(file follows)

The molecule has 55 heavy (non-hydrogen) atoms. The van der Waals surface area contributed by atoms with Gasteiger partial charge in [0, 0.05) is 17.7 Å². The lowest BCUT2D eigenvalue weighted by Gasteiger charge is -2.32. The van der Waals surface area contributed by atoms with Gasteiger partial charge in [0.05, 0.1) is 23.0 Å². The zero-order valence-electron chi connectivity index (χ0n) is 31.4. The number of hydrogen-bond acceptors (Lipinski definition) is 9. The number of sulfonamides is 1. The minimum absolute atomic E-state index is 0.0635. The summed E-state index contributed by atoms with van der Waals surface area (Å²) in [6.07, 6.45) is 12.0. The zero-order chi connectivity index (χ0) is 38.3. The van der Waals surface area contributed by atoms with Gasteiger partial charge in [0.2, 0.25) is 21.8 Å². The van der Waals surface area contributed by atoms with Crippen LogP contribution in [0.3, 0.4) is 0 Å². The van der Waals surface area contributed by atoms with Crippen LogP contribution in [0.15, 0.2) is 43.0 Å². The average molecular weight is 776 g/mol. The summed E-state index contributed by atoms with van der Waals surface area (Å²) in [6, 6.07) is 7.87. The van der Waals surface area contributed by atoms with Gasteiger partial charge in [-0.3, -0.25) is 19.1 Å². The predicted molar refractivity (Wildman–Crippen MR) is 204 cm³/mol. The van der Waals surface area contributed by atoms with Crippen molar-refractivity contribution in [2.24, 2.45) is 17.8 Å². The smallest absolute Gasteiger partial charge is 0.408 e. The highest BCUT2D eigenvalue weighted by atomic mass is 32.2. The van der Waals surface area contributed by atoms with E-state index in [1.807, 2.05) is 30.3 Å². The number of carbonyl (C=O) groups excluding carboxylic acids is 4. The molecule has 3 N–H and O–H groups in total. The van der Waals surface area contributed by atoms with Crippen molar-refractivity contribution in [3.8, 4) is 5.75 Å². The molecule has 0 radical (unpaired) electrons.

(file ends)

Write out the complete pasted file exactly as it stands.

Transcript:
The molecule has 55 heavy (non-hydrogen) atoms. The van der Waals surface area contributed by atoms with Gasteiger partial charge in [0, 0.05) is 17.7 Å². The lowest BCUT2D eigenvalue weighted by Gasteiger charge is -2.32. The van der Waals surface area contributed by atoms with Gasteiger partial charge in [0.05, 0.1) is 23.0 Å². The zero-order valence-electron chi connectivity index (χ0n) is 31.4. The number of hydrogen-bond acceptors (Lipinski definition) is 9. The number of sulfonamides is 1. The minimum absolute atomic E-state index is 0.0635. The summed E-state index contributed by atoms with van der Waals surface area (Å²) in [6.07, 6.45) is 12.0. The zero-order chi connectivity index (χ0) is 38.3. The van der Waals surface area contributed by atoms with Gasteiger partial charge in [0.2, 0.25) is 21.8 Å². The van der Waals surface area contributed by atoms with Crippen LogP contribution in [0.3, 0.4) is 0 Å². The van der Waals surface area contributed by atoms with Crippen LogP contribution in [0.15, 0.2) is 43.0 Å². The average molecular weight is 776 g/mol. The summed E-state index contributed by atoms with van der Waals surface area (Å²) in [6, 6.07) is 7.87. The van der Waals surface area contributed by atoms with Gasteiger partial charge in [-0.3, -0.25) is 19.1 Å². The predicted molar refractivity (Wildman–Crippen MR) is 204 cm³/mol. The van der Waals surface area contributed by atoms with Crippen molar-refractivity contribution in [2.24, 2.45) is 17.8 Å². The smallest absolute Gasteiger partial charge is 0.408 e. The highest BCUT2D eigenvalue weighted by atomic mass is 32.2. The van der Waals surface area contributed by atoms with E-state index in [1.807, 2.05) is 30.3 Å². The number of carbonyl (C=O) groups excluding carboxylic acids is 4. The molecule has 3 N–H and O–H groups in total. The van der Waals surface area contributed by atoms with Crippen molar-refractivity contribution in [3.8, 4) is 5.75 Å². The molecule has 0 radical (unpaired) electrons.